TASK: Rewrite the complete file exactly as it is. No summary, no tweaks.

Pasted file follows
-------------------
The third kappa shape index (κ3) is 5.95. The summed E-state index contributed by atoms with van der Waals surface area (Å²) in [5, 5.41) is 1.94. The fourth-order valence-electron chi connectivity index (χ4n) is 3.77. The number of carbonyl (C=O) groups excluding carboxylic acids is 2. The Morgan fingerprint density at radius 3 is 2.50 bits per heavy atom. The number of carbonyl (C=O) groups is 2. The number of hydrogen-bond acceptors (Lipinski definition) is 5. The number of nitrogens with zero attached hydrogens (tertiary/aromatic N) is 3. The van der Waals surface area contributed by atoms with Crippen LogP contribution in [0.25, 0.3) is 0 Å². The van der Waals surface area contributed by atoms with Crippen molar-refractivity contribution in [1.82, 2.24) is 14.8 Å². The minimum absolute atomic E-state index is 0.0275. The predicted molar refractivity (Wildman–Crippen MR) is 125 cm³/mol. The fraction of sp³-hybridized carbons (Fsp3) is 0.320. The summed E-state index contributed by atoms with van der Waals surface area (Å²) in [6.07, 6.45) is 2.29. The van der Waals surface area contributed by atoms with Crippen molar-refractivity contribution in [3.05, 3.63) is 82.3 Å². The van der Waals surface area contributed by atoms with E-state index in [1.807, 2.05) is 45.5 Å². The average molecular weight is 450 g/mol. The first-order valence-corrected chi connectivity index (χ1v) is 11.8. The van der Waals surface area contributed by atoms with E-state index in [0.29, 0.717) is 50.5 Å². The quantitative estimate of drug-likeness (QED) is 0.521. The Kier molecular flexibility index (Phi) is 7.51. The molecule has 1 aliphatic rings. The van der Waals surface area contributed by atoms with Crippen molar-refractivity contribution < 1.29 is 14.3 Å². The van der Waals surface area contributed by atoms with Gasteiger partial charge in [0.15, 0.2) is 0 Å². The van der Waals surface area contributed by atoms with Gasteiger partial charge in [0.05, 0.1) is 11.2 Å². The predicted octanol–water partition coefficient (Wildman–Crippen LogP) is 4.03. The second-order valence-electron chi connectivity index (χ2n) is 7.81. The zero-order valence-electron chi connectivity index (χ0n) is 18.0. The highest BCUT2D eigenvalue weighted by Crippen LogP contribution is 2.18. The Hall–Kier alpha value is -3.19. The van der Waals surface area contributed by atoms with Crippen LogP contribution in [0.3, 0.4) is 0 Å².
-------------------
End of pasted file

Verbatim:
The third kappa shape index (κ3) is 5.95. The summed E-state index contributed by atoms with van der Waals surface area (Å²) in [5, 5.41) is 1.94. The fourth-order valence-electron chi connectivity index (χ4n) is 3.77. The number of carbonyl (C=O) groups excluding carboxylic acids is 2. The Morgan fingerprint density at radius 3 is 2.50 bits per heavy atom. The number of carbonyl (C=O) groups is 2. The number of hydrogen-bond acceptors (Lipinski definition) is 5. The number of nitrogens with zero attached hydrogens (tertiary/aromatic N) is 3. The van der Waals surface area contributed by atoms with Crippen LogP contribution in [0.25, 0.3) is 0 Å². The van der Waals surface area contributed by atoms with Crippen molar-refractivity contribution in [1.82, 2.24) is 14.8 Å². The minimum absolute atomic E-state index is 0.0275. The predicted molar refractivity (Wildman–Crippen MR) is 125 cm³/mol. The fraction of sp³-hybridized carbons (Fsp3) is 0.320. The summed E-state index contributed by atoms with van der Waals surface area (Å²) in [6.07, 6.45) is 2.29. The van der Waals surface area contributed by atoms with Crippen molar-refractivity contribution in [3.05, 3.63) is 82.3 Å². The van der Waals surface area contributed by atoms with E-state index in [1.807, 2.05) is 45.5 Å². The average molecular weight is 450 g/mol. The first-order valence-corrected chi connectivity index (χ1v) is 11.8. The van der Waals surface area contributed by atoms with E-state index in [0.29, 0.717) is 50.5 Å². The quantitative estimate of drug-likeness (QED) is 0.521. The Kier molecular flexibility index (Phi) is 7.51. The molecule has 1 aliphatic rings. The van der Waals surface area contributed by atoms with Crippen molar-refractivity contribution < 1.29 is 14.3 Å². The van der Waals surface area contributed by atoms with Gasteiger partial charge in [0.15, 0.2) is 0 Å². The van der Waals surface area contributed by atoms with Gasteiger partial charge in [0.05, 0.1) is 11.2 Å². The predicted octanol–water partition coefficient (Wildman–Crippen LogP) is 4.03. The second-order valence-electron chi connectivity index (χ2n) is 7.81. The zero-order valence-electron chi connectivity index (χ0n) is 18.0. The highest BCUT2D eigenvalue weighted by Crippen LogP contribution is 2.18. The Hall–Kier alpha value is -3.19. The van der Waals surface area contributed by atoms with Crippen LogP contribution in [0.3, 0.4) is 0 Å².